In the midst of efforts to reconcile with longtime critics, Harvest Bible Chapel fired its founder and senior pastor James MacDonald for “engaging in conduct … contrary and harmful to the best interests of the church.”
Harvest elders announced this morning that they were forced to take “immediate action” on Tuesday to end his 30-year tenure.
“Following a lengthy season of review, reflection, and prayerful discussion, the Elders of Harvest Bible Chapel had determined that Pastor MacDonald should be removed from his role of Senior Pastor. That timeline accelerated, when on Tuesday morning highly inappropriate recorded comments made by Pastor MacDonald were given to media and reported,” they wrote.
“This decision was made with heavy hearts and much time spent in earnest prayer, followed by input from various trusted outside advisors.”
MacDonald took an “indefinite sabbatical” in January, following a tumultuous few months defending Harvest in a defamation lawsuit against its critics and in the aftermath of a World magazine investigation into mismanagement at the church.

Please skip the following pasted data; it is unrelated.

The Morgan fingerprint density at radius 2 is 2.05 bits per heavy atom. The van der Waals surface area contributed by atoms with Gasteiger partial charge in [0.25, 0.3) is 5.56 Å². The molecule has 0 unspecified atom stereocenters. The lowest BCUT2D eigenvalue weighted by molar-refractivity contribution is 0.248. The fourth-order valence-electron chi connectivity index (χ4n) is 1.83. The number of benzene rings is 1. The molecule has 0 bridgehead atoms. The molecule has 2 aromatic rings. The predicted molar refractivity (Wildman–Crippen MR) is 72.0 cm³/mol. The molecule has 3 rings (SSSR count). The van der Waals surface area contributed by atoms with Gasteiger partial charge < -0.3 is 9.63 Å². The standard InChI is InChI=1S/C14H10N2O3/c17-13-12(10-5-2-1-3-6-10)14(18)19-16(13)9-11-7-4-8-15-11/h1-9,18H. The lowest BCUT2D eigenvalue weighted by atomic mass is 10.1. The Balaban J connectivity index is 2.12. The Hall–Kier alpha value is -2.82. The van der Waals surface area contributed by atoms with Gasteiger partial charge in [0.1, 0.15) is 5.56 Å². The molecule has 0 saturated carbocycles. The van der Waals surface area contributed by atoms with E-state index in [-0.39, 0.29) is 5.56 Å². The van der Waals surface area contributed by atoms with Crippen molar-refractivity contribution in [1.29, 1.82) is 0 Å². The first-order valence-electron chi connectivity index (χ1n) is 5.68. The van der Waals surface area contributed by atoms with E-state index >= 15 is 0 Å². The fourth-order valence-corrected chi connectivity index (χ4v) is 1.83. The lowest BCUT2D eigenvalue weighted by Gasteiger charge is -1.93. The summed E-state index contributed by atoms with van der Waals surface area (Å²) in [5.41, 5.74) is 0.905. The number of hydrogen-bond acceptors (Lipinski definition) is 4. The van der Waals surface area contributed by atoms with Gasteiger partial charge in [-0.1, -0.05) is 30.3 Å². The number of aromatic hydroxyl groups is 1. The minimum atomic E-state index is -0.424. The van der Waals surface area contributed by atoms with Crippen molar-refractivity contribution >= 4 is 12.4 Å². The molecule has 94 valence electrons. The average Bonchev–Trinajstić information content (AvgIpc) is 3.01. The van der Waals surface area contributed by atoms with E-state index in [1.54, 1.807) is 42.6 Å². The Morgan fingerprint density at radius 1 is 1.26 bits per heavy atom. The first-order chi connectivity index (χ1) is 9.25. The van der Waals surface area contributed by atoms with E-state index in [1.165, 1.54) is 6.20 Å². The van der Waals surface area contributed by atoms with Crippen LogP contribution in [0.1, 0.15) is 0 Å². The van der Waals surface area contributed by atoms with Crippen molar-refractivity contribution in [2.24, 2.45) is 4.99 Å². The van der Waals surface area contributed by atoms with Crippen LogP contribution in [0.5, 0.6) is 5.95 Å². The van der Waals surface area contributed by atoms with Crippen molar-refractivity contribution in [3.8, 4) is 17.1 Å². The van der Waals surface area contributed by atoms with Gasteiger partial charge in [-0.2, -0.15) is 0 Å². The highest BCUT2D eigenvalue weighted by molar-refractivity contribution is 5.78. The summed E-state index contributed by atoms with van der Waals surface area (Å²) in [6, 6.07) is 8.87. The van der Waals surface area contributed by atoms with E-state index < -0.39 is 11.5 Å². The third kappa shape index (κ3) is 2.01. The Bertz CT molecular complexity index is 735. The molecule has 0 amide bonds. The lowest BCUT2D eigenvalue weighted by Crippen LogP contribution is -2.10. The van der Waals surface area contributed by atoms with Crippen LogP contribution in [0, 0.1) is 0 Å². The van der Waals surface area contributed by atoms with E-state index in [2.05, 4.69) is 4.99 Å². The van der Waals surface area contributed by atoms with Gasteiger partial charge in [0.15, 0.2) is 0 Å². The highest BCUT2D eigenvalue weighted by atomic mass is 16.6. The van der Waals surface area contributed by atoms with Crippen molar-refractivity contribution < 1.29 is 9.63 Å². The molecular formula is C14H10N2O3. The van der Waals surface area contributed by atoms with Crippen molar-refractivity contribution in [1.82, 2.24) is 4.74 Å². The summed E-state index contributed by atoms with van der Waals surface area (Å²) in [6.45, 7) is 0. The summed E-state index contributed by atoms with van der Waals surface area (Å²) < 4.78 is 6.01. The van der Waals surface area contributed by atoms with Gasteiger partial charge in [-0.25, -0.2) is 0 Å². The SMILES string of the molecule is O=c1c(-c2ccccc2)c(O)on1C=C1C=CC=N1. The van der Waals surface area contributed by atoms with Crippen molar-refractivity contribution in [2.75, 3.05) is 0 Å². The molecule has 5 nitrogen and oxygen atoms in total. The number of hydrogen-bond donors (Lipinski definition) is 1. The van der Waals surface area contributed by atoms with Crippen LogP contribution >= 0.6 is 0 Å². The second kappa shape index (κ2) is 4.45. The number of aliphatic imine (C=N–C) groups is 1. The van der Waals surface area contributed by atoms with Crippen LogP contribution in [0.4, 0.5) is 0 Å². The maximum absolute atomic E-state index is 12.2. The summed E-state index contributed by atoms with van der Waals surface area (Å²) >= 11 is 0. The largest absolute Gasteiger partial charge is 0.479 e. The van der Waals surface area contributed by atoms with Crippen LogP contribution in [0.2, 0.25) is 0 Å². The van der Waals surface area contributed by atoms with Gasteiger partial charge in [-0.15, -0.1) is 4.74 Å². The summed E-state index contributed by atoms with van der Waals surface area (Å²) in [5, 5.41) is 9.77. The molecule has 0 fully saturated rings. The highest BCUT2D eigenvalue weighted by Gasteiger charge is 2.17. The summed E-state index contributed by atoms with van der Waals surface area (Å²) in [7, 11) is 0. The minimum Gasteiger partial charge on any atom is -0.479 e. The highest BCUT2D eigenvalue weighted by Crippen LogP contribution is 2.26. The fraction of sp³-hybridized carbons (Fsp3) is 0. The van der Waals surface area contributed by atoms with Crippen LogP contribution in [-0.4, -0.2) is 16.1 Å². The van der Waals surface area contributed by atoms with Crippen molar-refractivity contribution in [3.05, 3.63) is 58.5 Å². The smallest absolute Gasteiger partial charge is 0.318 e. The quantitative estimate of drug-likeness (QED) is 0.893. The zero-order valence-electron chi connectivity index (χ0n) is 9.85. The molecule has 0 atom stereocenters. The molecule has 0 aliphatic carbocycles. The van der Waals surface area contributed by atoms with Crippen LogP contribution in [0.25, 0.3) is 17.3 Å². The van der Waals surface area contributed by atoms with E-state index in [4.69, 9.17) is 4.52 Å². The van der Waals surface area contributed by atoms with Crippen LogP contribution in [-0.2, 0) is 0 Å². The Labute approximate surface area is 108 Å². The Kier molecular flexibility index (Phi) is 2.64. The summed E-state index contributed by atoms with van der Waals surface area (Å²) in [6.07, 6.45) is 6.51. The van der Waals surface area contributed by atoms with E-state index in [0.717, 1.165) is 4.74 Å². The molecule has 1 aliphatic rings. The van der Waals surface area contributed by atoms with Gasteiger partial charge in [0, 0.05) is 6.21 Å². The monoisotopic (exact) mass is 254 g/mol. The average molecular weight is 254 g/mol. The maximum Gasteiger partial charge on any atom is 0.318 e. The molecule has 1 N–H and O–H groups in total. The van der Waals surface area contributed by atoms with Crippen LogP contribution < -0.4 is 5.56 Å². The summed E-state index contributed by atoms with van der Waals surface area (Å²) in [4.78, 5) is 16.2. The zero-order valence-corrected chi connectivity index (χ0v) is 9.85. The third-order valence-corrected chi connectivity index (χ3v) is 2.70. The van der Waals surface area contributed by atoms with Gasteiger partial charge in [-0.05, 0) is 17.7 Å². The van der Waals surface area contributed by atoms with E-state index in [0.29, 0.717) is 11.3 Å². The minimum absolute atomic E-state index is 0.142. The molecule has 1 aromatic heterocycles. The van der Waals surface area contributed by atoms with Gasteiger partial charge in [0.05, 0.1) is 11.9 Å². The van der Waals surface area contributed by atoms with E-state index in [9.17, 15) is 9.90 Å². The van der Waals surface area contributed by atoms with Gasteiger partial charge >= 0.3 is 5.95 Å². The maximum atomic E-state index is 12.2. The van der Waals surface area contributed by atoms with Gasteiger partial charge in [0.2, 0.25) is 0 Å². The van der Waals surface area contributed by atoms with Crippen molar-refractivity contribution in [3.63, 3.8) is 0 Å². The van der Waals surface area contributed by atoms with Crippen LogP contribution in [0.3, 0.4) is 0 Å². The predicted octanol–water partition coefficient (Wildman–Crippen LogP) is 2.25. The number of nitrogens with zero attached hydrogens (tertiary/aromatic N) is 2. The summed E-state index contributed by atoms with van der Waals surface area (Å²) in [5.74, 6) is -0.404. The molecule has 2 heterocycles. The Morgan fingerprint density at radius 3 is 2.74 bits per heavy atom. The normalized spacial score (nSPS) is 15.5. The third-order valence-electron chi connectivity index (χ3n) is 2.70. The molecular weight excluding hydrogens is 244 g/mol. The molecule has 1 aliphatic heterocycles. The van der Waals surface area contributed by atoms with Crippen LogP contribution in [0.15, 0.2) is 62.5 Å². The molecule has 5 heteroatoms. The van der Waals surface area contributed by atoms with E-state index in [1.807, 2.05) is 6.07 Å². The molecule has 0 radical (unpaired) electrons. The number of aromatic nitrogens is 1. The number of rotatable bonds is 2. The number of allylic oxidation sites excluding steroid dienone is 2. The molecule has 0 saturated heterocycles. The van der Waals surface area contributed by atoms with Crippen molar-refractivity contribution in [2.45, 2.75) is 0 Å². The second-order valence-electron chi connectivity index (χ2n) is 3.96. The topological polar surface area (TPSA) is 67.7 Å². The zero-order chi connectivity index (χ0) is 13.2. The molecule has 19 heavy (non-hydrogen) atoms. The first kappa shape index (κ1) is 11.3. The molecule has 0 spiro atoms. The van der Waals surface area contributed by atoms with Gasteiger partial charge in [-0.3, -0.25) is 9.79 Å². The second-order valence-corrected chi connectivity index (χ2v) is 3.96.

The public scrutiny continued with pushback against MacDonald’s decision to preach at a Harvest affiliate in Florida during his sabbatical. Then, a famous friend of his, Chicago shock jock Mancow Muller, spoke out in a local newspaper against the manipulation and ego he observed around MacDonald’s “cult of personality” at Harvest. On his radio show, Muller later aired what sounded like clips of MacDonald making harsh comments toward media who had covered the story.
Now, the church has decided its longtime leader won’t be coming back.
Muller had prematurely announced the pastor’s departure on Friday morning on his show on WLS 890 AM, going on to declare on Twitter, “Conman Boss James Macdonald OUT of Harvest Church!”
The news came less than a week after another update from Julie Roys, a defendant in the lawsuit and the writer responsible for the World investigation, who has continued to release evidence against MacDonald and call for his resignation.
“While I am heartened that the elders finally removed MacDonald, he should have been fired five years ago. That’s when eight former elders sent a letter to the sitting elder board, warning them that MacDonald was disqualified for office,” she said in a response posted Wednesday.